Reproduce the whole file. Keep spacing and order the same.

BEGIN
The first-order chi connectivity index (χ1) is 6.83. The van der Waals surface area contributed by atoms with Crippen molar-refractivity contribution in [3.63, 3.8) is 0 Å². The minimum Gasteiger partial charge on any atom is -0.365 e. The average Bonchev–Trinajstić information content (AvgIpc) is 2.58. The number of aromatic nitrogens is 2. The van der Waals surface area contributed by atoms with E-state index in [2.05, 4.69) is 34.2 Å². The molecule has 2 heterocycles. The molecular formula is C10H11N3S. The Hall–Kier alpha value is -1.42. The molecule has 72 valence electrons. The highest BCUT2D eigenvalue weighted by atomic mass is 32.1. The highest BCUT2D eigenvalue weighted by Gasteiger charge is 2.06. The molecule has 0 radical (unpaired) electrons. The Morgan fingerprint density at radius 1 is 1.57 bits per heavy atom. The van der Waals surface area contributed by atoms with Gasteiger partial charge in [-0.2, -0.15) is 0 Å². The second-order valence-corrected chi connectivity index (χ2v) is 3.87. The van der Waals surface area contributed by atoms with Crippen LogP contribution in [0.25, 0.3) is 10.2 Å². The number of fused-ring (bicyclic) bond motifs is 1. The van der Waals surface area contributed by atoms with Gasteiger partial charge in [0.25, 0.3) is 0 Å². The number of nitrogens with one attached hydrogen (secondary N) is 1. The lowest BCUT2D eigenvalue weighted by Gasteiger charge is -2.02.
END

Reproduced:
The first-order chi connectivity index (χ1) is 6.83. The van der Waals surface area contributed by atoms with Crippen molar-refractivity contribution in [3.63, 3.8) is 0 Å². The minimum Gasteiger partial charge on any atom is -0.365 e. The average Bonchev–Trinajstić information content (AvgIpc) is 2.58. The number of aromatic nitrogens is 2. The van der Waals surface area contributed by atoms with E-state index in [2.05, 4.69) is 34.2 Å². The molecule has 2 heterocycles. The molecular formula is C10H11N3S. The Hall–Kier alpha value is -1.42. The molecule has 72 valence electrons. The highest BCUT2D eigenvalue weighted by atomic mass is 32.1. The highest BCUT2D eigenvalue weighted by Gasteiger charge is 2.06. The molecule has 0 radical (unpaired) electrons. The Morgan fingerprint density at radius 1 is 1.57 bits per heavy atom. The van der Waals surface area contributed by atoms with Gasteiger partial charge in [-0.2, -0.15) is 0 Å². The second-order valence-corrected chi connectivity index (χ2v) is 3.87. The van der Waals surface area contributed by atoms with Crippen LogP contribution in [0.25, 0.3) is 10.2 Å². The number of fused-ring (bicyclic) bond motifs is 1. The van der Waals surface area contributed by atoms with Gasteiger partial charge in [0.25, 0.3) is 0 Å². The number of nitrogens with one attached hydrogen (secondary N) is 1. The lowest BCUT2D eigenvalue weighted by Gasteiger charge is -2.02.